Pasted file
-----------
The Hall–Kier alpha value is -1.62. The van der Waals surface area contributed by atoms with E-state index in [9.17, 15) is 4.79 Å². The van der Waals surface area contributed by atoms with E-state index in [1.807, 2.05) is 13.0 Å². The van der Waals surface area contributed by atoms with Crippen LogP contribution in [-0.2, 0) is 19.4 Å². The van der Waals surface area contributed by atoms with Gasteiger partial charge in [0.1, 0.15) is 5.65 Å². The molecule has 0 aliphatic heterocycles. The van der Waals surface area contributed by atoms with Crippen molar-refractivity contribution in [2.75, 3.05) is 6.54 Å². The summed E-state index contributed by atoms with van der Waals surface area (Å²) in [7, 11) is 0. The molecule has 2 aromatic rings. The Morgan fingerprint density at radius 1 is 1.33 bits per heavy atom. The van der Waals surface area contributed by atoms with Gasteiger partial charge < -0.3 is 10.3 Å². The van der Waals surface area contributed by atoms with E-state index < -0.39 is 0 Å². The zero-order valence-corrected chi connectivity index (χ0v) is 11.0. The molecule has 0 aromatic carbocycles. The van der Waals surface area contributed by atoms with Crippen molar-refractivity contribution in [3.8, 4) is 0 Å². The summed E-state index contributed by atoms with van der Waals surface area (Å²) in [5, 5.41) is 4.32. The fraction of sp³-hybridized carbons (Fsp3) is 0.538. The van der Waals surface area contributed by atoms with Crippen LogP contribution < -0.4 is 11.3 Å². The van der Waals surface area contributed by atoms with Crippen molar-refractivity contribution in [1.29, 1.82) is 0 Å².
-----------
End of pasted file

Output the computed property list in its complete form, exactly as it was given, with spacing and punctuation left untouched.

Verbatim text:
The Hall–Kier alpha value is -1.62. The van der Waals surface area contributed by atoms with E-state index in [9.17, 15) is 4.79 Å². The van der Waals surface area contributed by atoms with E-state index in [1.807, 2.05) is 13.0 Å². The van der Waals surface area contributed by atoms with Crippen LogP contribution in [-0.2, 0) is 19.4 Å². The van der Waals surface area contributed by atoms with Gasteiger partial charge in [0.1, 0.15) is 5.65 Å². The molecule has 0 aliphatic heterocycles. The van der Waals surface area contributed by atoms with Crippen molar-refractivity contribution in [2.75, 3.05) is 6.54 Å². The summed E-state index contributed by atoms with van der Waals surface area (Å²) in [7, 11) is 0. The molecule has 2 aromatic rings. The Morgan fingerprint density at radius 1 is 1.33 bits per heavy atom. The van der Waals surface area contributed by atoms with Gasteiger partial charge < -0.3 is 10.3 Å². The van der Waals surface area contributed by atoms with E-state index < -0.39 is 0 Å². The zero-order valence-corrected chi connectivity index (χ0v) is 11.0. The molecule has 0 aromatic carbocycles. The van der Waals surface area contributed by atoms with Crippen molar-refractivity contribution in [3.8, 4) is 0 Å². The summed E-state index contributed by atoms with van der Waals surface area (Å²) in [5, 5.41) is 4.32. The fraction of sp³-hybridized carbons (Fsp3) is 0.538. The van der Waals surface area contributed by atoms with Crippen LogP contribution < -0.4 is 11.3 Å². The van der Waals surface area contributed by atoms with Crippen molar-refractivity contribution in [1.29, 1.82) is 0 Å².